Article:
Wednesday, November 22, 2006
Other blogs have posted this graphic and suggested that it is delurking week. Presumably as Turkey and Lurkey rhyme. As we all know, I really am a slave to trends, and I am often curious when I compulsively check my sitemeter and see unfamiliar locales pop up.
So I figure now is as good a time as any. I've been posting here for just over 2 years now. There are probably some people who read me from time to time that I don't know about. So, if you read my blog (even only occasionally), make yourself known! Who are you? where are you? don't you have anything better to do with your time? It will be fun!
Tuesday, November 07, 2006
This might lead us to some interesting discussions about civic participation and voicelessness or, uh, immigration issues.
Friday, November 03, 2006
As I was surfing the internet today (to stave off writing, ironically) I encountered this lovely blog post by my acquaintance Jessie on writing. Jessie is working on her dissertation right now, so writing is more central to her academic life than mine, but some of her thoughts resonated with me. At first I was thinking about writing and future in the sense that writing now guides my future – gets me into PhD programs, gets me jobs, gets me recognition. Also, especially if I publish the things I write now, I am committing to defend those ideas in the future, or at least continue to speak knowledgeably in that subject area.
Jessie’s reference to Habakkuk is really nice, though, and not just because it’s my favorite minor prophet. I was thinking about her suggestion that “writing and waiting have so much in common.” Jessie talks about active waiting, but I was thinking too about hope and trust. The upcoming season of Advent reminds us that we are in a constant state of waiting and hoping for the second coming and the new Jerusalem, but smaller bits of waiting also include hope and trust. Writing, for me, is often an exercise in hope and trust. I write in the hope that things I write will be useful and enlightening to me and others in the future. That my articulation of ideas will provide insight and possibility to others. Perhaps high hopes for an academic essay or a Friday afternoon blog post, and of course I don’t expect every word that crosses my keyboard to be brilliance for the future. I do, however, write in the hope that what I am writing is good and useful and will be good and useful in the future.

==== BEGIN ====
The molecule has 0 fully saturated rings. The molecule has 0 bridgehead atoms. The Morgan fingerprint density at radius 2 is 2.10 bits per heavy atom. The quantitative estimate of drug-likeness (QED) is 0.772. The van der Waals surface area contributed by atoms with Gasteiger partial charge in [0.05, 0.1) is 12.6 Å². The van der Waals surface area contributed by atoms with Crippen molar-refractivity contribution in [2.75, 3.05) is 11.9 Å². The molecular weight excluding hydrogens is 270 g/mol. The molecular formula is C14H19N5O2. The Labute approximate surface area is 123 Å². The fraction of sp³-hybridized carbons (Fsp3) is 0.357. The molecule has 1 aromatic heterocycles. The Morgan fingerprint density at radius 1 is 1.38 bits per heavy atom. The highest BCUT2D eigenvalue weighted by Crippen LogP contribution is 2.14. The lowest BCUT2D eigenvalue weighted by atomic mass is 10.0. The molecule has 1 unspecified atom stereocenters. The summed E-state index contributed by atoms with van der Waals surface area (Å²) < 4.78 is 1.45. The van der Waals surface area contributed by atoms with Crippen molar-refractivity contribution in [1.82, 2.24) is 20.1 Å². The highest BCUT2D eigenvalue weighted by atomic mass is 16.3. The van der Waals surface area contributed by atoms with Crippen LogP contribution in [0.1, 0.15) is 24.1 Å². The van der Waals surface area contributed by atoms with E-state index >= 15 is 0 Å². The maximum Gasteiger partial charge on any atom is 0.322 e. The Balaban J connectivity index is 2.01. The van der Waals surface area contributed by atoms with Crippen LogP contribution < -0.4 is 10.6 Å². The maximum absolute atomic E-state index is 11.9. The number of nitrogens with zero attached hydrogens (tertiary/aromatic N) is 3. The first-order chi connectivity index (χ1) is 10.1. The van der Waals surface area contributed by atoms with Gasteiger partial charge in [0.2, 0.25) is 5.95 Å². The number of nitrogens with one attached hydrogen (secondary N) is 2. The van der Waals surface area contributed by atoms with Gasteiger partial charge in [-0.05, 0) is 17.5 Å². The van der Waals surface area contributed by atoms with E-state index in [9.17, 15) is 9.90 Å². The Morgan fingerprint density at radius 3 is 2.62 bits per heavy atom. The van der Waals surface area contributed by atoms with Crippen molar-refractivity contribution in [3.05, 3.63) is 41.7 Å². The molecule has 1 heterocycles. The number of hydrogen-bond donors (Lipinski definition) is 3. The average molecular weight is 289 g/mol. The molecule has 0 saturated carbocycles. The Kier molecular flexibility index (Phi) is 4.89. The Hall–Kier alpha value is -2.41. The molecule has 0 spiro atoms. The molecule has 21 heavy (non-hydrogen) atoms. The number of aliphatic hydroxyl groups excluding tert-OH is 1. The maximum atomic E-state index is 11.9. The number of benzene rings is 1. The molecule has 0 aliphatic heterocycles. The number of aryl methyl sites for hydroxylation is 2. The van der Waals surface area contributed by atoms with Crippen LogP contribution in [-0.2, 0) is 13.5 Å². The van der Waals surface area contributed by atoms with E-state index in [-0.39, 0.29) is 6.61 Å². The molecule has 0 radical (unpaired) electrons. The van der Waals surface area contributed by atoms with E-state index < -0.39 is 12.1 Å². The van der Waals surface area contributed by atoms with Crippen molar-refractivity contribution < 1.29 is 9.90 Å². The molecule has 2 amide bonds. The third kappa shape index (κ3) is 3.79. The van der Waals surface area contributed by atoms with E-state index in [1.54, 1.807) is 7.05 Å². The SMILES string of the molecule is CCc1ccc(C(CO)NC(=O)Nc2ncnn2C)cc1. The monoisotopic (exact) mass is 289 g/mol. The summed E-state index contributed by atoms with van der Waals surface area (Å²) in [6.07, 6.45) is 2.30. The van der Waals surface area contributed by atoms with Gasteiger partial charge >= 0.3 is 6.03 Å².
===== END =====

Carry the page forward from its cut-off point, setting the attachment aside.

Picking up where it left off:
And I trust that God’s revelation will work through my academic muddling and make its way to me and others through me and my work. That is, I suppose, an outcome worth waiting for.